In her hey day, Joan Crawford was one of MGM’s top selling artists. By 1955, (17 years before WHTBJ) Joan Crawford’s star at rival studio Columbia Pictures was fading. Her legendary love life overshadowed her career as she was engaged to Pepsi giant, Al Steele, at the time.
Queen Bee was a part written for Joan by debut director (and writer of her Oscar winning performance in Mildred Pierce), Randald MacDougall. Perhaps, he wanted to lay it bare for his audience, the monster they created?
According to Hollywood legend, her daughter, Christina Crawford was so disturbed and unnerved by Joan’s “acting”, she had to leave the theatre when she first saw it.
This was apparently Joan’s caustic, violent and abusive personality when she was drinking with her friends, and MacDougall’s role for her gives a glimpse of perhaps further evidence to validating the claims of Christina Crawford’s childhood depicted in Mommy Dearest.
An intensely bitter Eva Philips, the treacherous, malignant narcissist wife of boozy textile magnate Avery Philips (played by Barry Sullivan) and the mother of their two children (a boy and a girl who bear uncanny resemblances to her own adopted children, Christopher and Christina Crawford), has a cruel bark that’s even worse than her vicious bite.
It’s clear, as the movie progresses, Eva must have what she wants (all the male attention in her social circle) no matter who she betrays or what may come of her victims.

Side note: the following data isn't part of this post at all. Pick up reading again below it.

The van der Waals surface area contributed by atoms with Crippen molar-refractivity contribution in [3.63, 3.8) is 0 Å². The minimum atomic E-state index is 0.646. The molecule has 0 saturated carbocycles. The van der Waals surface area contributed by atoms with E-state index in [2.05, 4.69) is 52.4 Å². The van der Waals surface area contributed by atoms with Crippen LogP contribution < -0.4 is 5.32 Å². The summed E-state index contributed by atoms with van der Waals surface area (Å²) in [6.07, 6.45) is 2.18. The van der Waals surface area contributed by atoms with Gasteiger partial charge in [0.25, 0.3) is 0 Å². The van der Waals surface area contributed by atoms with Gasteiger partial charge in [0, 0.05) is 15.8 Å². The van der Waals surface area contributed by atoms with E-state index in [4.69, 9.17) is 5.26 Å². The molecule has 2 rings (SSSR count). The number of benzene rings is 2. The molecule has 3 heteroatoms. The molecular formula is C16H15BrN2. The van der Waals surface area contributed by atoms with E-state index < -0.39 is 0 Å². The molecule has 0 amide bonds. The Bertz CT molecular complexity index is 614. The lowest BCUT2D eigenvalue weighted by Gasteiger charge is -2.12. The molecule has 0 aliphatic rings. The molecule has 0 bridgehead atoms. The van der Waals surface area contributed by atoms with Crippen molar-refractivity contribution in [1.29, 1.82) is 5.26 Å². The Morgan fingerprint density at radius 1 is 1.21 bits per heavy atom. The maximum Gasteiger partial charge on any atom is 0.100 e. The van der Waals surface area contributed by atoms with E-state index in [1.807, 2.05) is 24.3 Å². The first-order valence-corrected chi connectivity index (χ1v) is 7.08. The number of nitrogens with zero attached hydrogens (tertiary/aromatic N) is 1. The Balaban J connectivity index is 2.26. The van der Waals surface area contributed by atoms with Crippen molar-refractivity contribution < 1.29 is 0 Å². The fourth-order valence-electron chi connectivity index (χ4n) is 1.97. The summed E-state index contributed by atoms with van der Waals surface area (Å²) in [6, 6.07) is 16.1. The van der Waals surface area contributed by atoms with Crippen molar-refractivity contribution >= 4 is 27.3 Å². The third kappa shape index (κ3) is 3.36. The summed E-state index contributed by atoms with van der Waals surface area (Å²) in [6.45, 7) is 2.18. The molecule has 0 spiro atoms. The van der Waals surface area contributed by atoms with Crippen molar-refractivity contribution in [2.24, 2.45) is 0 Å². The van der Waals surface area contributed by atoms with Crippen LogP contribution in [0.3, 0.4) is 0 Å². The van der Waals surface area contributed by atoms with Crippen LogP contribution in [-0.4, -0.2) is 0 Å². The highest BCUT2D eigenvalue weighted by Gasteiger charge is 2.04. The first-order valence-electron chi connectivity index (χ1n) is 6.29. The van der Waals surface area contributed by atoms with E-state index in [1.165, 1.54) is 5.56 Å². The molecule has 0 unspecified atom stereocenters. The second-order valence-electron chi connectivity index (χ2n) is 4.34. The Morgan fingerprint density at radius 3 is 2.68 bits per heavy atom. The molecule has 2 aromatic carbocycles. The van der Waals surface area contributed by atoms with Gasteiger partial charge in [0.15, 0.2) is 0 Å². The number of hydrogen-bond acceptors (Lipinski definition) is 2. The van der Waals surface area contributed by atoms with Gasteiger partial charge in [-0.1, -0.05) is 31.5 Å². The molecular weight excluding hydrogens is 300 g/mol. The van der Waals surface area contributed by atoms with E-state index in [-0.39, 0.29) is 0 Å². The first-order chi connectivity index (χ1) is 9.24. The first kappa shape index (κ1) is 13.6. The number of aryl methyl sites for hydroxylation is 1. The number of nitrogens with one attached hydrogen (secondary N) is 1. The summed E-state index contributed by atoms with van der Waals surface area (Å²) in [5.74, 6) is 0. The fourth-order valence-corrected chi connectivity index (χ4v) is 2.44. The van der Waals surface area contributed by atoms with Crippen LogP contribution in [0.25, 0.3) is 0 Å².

Those who “oppose her” suffer the dire consequences of her ire, and not all of her female opponents survive.
Carol Philips (played by Betsey Palmer), explains the icy reception given to Eva by her relatives to sweet, unsuspecting Jennifer, by explaining something she learned about Queen Bees.
Rather like Joan Crawford’s real life, all the men served as drones, the women mere competition to her vanity. Like the Queen Bee that controls the hive, Eva lashes out, berates and emotionally manipulates every female member of her close circle until they either go mad, escape her desperate clutches or die.
The movie opens with the arrival of Cousin Jennifer (Lucy Marlow), before Eva, to a small gathering at the Philip mansion. By the end of the first scene, (after the arrival of Eva) it’s clear by the awkward tension, fleeing guests and arguments that things are not as they seem.
The inflection never matches the delivery, and each word spoken meant either to hurt, or to smother her target with affection to get her way.
Eva is charming, but her sickly, bittersweet charms are pure poison. Only her children, husband and Jennifer can survive her venomous schemes.
Judson Prentiss, (played by real life lover, John Ireland) the Beau of sister-in-law Carol, is having an affair with Eva.
The night before the young couple plans to leave the Philip mansion, and finally marry, Eva confesses the affair to Carol and tell her to ask Judd. “Philips aren’t afraid,” she taunts.
Carol then commits suicide in the barn.
This is the beginning of the end for this bitter, antagonistic vulture of a woman.
Eva, still lashing out at her husband, Avery, with every chance she gets as her lover Judd, gives his notice at the mill to escape the guilt of his role in Carol’s suicide.
Avery hatches a plot to absorb whatever Eva throws his way and return it with gushing affection in an attempt to win her over. He seals her fate with a piece of jewelry she once said she could die happy with. Prophetic, really.
By the end, the men outwit one another for the privilege of killing her to end their suffering and spare the rest of the family her endless rounds of ubiquitous cruelty.
Catch Queen Bee on TCM on Demand or online at Amazon.com, if you dare!
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